Trigonometry (Encyclopedia of Science)
Trigonometry is a branch of mathematics concerned with the relationship between angles and their sides and the calculations based on them. First developed during the third century B.C. as a branch of geometry focusing on triangles, trigonometry was used extensively for astronomical measurements. The major trigonometric functionsncluding sine, cosine, and tangentere first defined as ratios of sides in a right triangle. Since trigonometric functions are a natural part of any triangle, they can be used to determine the dimensions of any triangle given limited information.
In the eighteenth century, the definitions of trigonometric functions were broadened by being defined as points on a unit circle. This development allowed the construction of graphs of functions related to the angles they represent, which were periodic. Today, using the periodic (regularly repeating) nature of trigonometric functions, mathematicians and scientists have developed mathematical models to predict many natural periodic phenomena.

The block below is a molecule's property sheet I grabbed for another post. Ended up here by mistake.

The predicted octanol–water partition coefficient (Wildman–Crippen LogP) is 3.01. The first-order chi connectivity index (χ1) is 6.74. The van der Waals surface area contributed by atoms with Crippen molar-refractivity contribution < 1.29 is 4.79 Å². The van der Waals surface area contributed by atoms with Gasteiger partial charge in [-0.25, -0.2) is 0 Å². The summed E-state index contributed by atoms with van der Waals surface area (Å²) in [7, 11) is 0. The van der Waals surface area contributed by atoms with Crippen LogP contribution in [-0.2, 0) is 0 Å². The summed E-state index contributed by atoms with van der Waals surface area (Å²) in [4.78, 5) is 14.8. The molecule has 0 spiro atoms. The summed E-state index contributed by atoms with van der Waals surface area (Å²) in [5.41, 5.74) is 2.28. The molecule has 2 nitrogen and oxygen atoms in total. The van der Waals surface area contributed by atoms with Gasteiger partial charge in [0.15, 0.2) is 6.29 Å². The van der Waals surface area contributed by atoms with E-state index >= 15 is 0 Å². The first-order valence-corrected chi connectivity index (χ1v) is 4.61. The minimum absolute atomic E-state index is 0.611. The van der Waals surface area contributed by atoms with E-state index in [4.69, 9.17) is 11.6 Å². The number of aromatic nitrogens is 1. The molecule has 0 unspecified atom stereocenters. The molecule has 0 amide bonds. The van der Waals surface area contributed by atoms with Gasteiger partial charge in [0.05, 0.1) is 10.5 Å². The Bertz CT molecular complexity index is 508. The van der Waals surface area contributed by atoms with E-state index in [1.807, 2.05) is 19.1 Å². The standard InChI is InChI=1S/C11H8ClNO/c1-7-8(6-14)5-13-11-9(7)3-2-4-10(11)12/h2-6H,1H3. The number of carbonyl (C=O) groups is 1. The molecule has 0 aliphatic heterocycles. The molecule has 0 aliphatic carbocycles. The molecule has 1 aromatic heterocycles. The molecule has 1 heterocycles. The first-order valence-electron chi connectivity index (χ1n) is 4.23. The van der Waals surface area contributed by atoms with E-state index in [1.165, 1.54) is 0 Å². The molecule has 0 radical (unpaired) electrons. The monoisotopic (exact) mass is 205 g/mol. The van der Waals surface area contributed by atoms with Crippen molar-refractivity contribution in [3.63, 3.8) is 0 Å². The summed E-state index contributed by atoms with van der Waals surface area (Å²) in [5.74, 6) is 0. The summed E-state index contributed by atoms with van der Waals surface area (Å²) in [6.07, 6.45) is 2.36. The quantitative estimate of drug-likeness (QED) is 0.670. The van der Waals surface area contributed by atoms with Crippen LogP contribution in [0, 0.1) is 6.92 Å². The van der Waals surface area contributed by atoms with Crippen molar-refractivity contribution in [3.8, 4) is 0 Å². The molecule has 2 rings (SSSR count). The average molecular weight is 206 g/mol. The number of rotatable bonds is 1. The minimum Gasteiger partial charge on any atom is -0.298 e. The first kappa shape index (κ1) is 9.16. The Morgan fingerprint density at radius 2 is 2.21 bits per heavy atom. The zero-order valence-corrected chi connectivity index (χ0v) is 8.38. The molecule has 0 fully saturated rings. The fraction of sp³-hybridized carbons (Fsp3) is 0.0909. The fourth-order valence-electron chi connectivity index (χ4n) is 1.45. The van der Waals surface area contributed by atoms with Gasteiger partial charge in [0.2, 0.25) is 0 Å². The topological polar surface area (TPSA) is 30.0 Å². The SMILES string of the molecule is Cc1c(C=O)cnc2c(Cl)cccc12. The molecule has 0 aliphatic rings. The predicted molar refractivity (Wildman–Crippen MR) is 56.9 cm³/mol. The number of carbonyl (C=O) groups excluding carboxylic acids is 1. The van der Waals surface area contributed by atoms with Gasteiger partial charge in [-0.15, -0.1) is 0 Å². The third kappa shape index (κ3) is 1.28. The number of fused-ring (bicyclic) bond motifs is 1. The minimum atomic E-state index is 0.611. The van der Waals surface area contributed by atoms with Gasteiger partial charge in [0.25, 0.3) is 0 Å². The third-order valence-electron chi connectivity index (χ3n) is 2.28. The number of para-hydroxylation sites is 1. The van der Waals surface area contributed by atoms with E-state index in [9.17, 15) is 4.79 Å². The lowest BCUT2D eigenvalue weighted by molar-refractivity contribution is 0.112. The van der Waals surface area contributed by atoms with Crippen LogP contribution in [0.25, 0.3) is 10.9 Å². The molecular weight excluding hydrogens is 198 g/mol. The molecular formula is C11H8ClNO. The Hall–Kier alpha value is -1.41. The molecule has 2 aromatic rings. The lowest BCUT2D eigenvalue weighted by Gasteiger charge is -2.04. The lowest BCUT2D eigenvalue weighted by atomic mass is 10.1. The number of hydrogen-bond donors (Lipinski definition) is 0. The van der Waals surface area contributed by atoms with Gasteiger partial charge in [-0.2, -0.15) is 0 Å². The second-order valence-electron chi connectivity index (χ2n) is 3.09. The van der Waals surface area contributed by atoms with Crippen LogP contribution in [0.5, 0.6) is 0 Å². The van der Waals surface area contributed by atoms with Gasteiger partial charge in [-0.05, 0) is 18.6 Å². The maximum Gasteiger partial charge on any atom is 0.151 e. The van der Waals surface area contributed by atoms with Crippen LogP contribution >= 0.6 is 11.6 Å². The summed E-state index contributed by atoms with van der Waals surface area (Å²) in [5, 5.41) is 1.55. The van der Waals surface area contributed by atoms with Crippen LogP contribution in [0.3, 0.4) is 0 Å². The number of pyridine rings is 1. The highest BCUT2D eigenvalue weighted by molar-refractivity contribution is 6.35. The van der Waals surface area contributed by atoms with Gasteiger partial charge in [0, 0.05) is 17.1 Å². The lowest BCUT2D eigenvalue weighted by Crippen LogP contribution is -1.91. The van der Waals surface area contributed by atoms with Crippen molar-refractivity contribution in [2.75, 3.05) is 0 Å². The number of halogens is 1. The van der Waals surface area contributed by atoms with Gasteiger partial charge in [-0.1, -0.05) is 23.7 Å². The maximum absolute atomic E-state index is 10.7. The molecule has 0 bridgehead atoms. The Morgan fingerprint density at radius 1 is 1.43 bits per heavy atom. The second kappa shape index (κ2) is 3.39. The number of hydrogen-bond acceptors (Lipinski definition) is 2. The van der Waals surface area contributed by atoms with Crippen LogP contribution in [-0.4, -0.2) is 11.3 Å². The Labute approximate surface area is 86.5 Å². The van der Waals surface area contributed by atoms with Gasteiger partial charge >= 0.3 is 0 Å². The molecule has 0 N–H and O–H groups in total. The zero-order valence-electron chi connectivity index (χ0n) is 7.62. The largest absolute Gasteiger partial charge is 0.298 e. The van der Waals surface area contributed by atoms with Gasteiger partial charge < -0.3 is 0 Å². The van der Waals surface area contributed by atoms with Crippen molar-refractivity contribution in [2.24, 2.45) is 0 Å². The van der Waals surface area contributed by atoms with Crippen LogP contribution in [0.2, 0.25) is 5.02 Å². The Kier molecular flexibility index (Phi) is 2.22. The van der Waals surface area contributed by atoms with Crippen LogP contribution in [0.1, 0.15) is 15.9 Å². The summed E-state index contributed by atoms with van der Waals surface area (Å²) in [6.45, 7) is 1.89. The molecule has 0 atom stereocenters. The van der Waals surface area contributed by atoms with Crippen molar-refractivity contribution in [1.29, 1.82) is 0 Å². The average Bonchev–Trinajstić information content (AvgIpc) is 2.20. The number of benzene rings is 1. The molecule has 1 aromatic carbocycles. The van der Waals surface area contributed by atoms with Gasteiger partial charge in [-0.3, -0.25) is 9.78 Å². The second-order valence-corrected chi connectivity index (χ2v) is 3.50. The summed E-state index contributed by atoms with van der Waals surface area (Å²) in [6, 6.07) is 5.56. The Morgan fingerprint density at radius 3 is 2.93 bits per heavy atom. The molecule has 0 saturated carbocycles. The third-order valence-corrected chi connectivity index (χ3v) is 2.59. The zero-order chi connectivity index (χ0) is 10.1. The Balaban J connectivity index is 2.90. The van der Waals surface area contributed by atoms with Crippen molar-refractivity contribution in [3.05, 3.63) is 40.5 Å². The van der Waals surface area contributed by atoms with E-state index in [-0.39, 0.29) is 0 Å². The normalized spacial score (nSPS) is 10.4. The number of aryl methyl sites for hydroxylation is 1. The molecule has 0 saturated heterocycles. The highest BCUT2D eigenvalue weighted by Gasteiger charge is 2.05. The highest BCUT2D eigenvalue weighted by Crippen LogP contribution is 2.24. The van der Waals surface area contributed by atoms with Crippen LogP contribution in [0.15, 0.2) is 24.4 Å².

The principles of trigonometry were originally developed around the relationship among the sides of a right triangle and its angles. The basic idea was that the unknown length of a side or size of an angle could be determined if the length or magnitude of some of the other sides or angles were known. Recall that a...
(The entire section is 848 words.)
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